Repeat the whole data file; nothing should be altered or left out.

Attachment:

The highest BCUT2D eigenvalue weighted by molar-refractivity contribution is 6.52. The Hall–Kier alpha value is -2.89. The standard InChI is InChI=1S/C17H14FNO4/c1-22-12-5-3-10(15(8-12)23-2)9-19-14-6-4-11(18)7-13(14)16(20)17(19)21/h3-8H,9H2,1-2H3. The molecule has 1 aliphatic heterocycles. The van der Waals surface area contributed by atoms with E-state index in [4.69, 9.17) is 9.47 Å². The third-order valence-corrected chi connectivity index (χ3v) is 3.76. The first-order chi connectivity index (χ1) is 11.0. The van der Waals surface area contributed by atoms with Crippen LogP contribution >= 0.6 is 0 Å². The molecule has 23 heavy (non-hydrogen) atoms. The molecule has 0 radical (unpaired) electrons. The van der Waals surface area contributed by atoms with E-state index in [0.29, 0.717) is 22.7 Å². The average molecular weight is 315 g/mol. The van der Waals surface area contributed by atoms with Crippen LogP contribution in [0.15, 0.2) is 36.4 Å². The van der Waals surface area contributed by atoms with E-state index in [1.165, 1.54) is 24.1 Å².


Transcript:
The highest BCUT2D eigenvalue weighted by molar-refractivity contribution is 6.52. The Hall–Kier alpha value is -2.89. The standard InChI is InChI=1S/C17H14FNO4/c1-22-12-5-3-10(15(8-12)23-2)9-19-14-6-4-11(18)7-13(14)16(20)17(19)21/h3-8H,9H2,1-2H3. The molecule has 1 aliphatic heterocycles. The van der Waals surface area contributed by atoms with E-state index in [4.69, 9.17) is 9.47 Å². The third-order valence-corrected chi connectivity index (χ3v) is 3.76. The first-order chi connectivity index (χ1) is 11.0. The van der Waals surface area contributed by atoms with Crippen LogP contribution >= 0.6 is 0 Å². The molecule has 23 heavy (non-hydrogen) atoms. The molecule has 0 radical (unpaired) electrons. The van der Waals surface area contributed by atoms with E-state index in [0.29, 0.717) is 22.7 Å². The average molecular weight is 315 g/mol. The van der Waals surface area contributed by atoms with Crippen LogP contribution in [0.15, 0.2) is 36.4 Å². The van der Waals surface area contributed by atoms with E-state index in [1.165, 1.54) is 24.1 Å².